Filming was completed earlier this year at Haringey, which featured in the first series of the fly-on-the-wall documentary on council environmental and refuse services.
It will be the focus of the fourth series which has no transmission date but is likely to be screened in late autumn.
And plans for Bristol City Council to be the focus of a fifth series have now progressed with a BBC crew expected to start filming within weeks.
The BBC has already held talks with the council's communications team and staff have been consulted on whether they would like to appear. Glasgow had also been in the frame but rejected interest from the BBC as it was, 'too short notice,' according to a spokesman.
Ian Andrew, communications and PR manager at Salford City Council, which featured in the third series said that despite the 'warts and all' focus of the programme 'it presents an unlikely PR opportunity' for any council that takes part.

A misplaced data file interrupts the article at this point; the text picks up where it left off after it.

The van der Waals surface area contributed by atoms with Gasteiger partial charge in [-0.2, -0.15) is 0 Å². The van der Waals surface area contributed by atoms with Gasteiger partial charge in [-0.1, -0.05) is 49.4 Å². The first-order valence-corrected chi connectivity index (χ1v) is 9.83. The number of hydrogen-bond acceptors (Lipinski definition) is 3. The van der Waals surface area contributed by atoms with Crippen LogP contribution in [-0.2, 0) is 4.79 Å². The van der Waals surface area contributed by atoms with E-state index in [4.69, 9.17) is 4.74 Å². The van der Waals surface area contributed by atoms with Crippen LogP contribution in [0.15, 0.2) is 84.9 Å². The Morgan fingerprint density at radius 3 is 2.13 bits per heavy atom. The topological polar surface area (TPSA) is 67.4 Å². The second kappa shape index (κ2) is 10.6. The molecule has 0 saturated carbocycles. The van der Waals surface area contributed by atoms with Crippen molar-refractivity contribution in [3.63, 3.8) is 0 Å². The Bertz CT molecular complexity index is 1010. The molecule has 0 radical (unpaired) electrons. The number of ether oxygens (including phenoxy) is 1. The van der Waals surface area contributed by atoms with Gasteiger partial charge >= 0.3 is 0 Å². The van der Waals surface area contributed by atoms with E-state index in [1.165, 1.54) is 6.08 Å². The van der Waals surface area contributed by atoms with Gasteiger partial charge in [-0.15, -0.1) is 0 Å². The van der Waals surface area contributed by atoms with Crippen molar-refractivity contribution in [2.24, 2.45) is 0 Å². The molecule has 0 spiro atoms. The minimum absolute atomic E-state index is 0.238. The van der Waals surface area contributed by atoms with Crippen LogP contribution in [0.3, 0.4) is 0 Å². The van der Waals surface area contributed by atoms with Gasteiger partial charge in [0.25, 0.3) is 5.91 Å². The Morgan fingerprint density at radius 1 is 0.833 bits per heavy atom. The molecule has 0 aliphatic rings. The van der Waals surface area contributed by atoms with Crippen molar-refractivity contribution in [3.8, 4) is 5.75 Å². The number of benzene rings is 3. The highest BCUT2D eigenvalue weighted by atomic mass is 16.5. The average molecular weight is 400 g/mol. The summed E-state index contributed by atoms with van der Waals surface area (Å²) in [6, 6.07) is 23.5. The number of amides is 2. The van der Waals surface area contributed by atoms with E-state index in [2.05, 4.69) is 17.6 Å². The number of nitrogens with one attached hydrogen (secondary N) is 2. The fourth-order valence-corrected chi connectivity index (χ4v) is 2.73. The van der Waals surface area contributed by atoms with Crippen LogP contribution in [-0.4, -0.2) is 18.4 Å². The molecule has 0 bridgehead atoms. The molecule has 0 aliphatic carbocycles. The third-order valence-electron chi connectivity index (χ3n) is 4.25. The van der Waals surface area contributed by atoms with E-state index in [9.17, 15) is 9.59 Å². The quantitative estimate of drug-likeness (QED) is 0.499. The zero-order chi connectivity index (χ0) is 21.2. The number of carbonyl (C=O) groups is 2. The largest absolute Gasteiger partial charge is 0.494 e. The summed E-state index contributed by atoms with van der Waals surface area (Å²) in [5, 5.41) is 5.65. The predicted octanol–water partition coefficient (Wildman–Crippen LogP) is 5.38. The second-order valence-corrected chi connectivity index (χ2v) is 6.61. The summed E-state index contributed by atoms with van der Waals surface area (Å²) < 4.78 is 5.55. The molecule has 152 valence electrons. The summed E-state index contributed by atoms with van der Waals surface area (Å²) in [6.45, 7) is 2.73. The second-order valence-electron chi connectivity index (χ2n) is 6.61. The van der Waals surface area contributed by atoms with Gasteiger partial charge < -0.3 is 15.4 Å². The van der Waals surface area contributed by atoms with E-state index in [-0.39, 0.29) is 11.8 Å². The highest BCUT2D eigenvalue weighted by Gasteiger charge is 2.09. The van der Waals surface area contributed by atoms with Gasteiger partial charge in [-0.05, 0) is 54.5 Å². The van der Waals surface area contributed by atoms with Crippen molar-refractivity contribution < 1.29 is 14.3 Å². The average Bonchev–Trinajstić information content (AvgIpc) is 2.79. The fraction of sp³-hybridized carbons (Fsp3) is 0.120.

'It showed an aspect of the council's work that people don't often get to see. It also shows the dedication of the staff in their jobs,' he added.
Jo Vale, producer of the fourth series, said that she was impressed with the cooperation from Haringey's communications team, particularly considering the spate of recent poor publicity relating to the death of Victoria Climbie.
Vale added that the series will see a return of resident Edmund Trebus, the pensioner who lived in a rubbish filled house and featured in the first series. New characters will include food specialist environmental health officer Dr Yunes Teinaz, described by Yale as, 'a one-man crusade against unfit meat'.
- Edited by Joe Lepper.